Diary of Rev Edward Stevens

1886, May 22, Saturday 

Ethel Hole left Banbury for London by the 1.19 train. I drove her in.

Visited Anna Aris who had asked me about the age of her grandson Tom (Mullin’s filius) who was christened Thomas Henry Parish. He tells her he has enlisted for a soldier but the authorities are in doubt about his age. He was born in the workhouse at Banbury and baptized at Sibford when he was 3 or 4 years old, i.e. in 1871, so the Certificate of Baptism is useless for the purpose.

Bell and I visited Fanny Barnes at New Barn Farm.

1886, May 25, Tuesday 

Fine, dry, bracing.

Sent votes to Royal Agricultural Benevolent Institution as follows, viz:-

  • Mrs Cooper 2 (elected
  • Miss Hitchcox 3 (first appointment).

Visited George Payne. His eyesight is still bad, but he was out. His daughter Jane is at home from the Friends’ School (where she has been in service some time) with a scalded foot which does not seem to heal very well, though the accident happened several weeks ago.

Drove Bell and Frank to Brailes. Saw Mr Smith and Maude.

1886, May 26, Wednesday

Visited School and taught.

Visited Mrs Dix (ill), Thomas Lively (ill), George Payne, Miss Somerton.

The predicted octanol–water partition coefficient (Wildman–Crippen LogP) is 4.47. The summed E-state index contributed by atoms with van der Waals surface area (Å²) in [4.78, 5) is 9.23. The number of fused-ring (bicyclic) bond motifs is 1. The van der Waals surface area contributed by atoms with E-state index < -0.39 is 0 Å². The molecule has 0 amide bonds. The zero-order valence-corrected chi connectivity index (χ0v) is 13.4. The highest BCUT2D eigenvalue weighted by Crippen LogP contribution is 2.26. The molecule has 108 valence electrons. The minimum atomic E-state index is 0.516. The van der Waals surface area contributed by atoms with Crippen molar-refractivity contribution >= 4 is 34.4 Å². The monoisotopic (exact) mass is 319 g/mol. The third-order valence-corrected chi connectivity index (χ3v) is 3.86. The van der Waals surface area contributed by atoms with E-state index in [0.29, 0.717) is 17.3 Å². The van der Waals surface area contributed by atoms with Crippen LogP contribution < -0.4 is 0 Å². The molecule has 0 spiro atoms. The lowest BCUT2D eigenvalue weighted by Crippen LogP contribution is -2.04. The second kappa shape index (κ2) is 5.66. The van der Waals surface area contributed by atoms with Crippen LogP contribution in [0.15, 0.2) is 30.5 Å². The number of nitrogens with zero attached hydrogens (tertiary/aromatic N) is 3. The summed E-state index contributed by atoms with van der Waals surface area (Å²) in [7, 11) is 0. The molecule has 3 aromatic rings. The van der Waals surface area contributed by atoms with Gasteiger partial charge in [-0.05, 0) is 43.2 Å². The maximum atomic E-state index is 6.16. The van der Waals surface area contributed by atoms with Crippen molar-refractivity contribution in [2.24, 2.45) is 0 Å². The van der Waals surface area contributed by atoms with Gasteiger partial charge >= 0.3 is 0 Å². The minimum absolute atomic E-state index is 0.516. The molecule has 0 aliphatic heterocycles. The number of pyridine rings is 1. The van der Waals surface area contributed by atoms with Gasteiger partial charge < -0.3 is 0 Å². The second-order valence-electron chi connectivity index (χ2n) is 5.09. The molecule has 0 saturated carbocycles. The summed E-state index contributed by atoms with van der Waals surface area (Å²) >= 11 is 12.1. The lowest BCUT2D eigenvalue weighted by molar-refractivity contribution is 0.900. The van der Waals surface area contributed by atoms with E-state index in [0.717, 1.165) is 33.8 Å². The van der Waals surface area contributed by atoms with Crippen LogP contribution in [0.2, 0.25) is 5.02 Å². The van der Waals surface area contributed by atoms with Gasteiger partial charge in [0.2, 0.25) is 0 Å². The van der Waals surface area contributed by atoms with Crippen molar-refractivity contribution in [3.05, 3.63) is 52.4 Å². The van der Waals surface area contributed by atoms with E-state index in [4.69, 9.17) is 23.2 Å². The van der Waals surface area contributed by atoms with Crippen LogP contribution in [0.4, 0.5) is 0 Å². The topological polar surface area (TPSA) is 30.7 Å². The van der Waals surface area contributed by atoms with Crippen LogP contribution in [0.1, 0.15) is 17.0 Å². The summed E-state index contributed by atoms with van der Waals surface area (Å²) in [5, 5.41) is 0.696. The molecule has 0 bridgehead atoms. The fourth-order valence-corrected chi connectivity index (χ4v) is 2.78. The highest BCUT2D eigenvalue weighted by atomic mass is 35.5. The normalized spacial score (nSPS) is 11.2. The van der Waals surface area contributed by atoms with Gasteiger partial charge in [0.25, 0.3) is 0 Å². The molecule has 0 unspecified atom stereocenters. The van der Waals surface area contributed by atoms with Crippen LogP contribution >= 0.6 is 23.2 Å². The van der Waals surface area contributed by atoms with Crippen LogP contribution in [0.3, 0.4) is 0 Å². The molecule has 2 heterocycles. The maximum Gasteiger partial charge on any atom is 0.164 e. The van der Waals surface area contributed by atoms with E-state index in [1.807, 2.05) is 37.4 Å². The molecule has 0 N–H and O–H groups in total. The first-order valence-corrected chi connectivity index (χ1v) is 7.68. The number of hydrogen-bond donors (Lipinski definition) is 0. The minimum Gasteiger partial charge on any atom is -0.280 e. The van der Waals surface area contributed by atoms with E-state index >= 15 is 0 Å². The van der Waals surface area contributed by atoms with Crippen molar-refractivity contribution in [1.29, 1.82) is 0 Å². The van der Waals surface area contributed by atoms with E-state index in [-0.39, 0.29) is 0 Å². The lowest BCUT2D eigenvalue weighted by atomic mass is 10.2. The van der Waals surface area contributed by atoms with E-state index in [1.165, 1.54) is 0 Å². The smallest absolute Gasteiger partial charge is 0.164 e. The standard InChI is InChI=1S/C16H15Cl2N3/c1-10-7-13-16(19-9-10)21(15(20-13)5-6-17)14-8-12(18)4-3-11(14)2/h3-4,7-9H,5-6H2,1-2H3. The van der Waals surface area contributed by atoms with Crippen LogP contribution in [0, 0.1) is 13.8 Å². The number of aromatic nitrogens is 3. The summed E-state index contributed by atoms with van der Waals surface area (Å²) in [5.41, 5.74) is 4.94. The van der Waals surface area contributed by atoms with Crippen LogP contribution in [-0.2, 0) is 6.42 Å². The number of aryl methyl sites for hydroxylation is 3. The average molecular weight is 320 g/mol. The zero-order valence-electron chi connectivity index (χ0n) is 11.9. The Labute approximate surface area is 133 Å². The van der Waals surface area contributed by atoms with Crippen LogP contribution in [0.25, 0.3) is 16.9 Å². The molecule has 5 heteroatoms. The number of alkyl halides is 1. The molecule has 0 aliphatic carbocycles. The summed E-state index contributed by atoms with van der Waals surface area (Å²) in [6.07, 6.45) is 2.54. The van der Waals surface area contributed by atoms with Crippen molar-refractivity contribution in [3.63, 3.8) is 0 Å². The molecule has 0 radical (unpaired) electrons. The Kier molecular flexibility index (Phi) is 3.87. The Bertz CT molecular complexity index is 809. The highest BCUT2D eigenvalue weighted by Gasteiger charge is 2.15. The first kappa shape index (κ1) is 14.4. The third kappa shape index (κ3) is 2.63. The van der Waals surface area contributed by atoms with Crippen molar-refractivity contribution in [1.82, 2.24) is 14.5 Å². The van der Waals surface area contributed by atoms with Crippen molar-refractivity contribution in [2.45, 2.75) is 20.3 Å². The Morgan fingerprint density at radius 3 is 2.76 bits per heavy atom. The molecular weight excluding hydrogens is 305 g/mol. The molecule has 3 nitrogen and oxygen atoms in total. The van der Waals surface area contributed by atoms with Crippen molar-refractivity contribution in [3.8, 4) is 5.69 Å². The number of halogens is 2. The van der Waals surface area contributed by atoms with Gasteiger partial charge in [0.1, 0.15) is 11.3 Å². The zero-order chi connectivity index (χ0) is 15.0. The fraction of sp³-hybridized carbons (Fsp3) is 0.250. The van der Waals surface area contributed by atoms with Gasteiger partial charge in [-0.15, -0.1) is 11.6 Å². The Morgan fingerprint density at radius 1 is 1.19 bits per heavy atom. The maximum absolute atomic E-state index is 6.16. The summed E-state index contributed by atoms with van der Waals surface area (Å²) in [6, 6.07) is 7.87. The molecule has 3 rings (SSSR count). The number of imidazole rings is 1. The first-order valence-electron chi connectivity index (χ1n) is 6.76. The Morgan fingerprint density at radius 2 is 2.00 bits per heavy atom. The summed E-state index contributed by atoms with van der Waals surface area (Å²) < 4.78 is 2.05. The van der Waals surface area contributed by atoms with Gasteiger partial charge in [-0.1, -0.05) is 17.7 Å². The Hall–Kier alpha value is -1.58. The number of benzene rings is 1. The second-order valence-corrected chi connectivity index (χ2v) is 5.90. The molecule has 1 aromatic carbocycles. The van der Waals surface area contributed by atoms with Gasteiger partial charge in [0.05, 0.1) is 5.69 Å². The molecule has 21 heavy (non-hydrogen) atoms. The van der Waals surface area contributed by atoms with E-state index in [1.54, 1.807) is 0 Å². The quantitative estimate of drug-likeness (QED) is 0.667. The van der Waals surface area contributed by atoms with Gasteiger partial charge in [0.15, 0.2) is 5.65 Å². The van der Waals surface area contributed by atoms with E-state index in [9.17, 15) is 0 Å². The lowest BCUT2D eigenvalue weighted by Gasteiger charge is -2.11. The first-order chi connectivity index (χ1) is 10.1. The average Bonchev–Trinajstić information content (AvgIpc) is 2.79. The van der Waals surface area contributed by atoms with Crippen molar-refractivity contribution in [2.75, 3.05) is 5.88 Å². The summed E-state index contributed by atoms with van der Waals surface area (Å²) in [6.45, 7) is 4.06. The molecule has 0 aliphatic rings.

1886, May 28, Friday

Mr and Mrs Graham-Jones called this afternoon. Miss Maria Dix called. Charles Legges’s baby, Jane, died.

1886, May 29, Saturday

Very showery, with occasional bursts of bright sunshine.

Bell and I visited Fanny Barnes.

Mr Oddie called this evening. We walked round Pound Lane, Tyne Hill and Sibford Ferris together.

1886, May 30, Sunday

Attended Boys’ School this morning and choir practice this evening.

Miss Dix called this evening.

1886, May 31, Monday

Visited Mr Ainge, senior.

Sam Woolgrove called about the arrangements for Club day. Sibford Brass Band is engaged at £2.10 and dinner. To escort clergy from Vicarage lawn after dinner, then go to Mr Woolgrove’s and thence to Mrs Hiorns’s where they can play and people can dance till supper time.

I buried Jane, daughter of Charles Legge, aged 15 months.

I went out for a short walk before going to bed and fell over shafts of two carts full of stones which were backed against the bank at Gaydon’s Farm house, with the shafts stretching across the road. It was very dark, so that I could not see them. My left knee was abraded and bruised and my right shin also, the latter rather severely. John Adkins of Sibford Ferris is contractor for the works going on – but he told me it was Gaydon, the tenant, who was responsible for the carts being left where they were. I took the first opportunity I could get of speaking to Adkins, and mentioned the matter to Richard Gaydon.

1886, June 1, Tuesday 

Visited William Hall, William Coleman.

Attended Brass Band practice and spoke to members about Church Choir.

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Read about the Rev Edward Stevens here.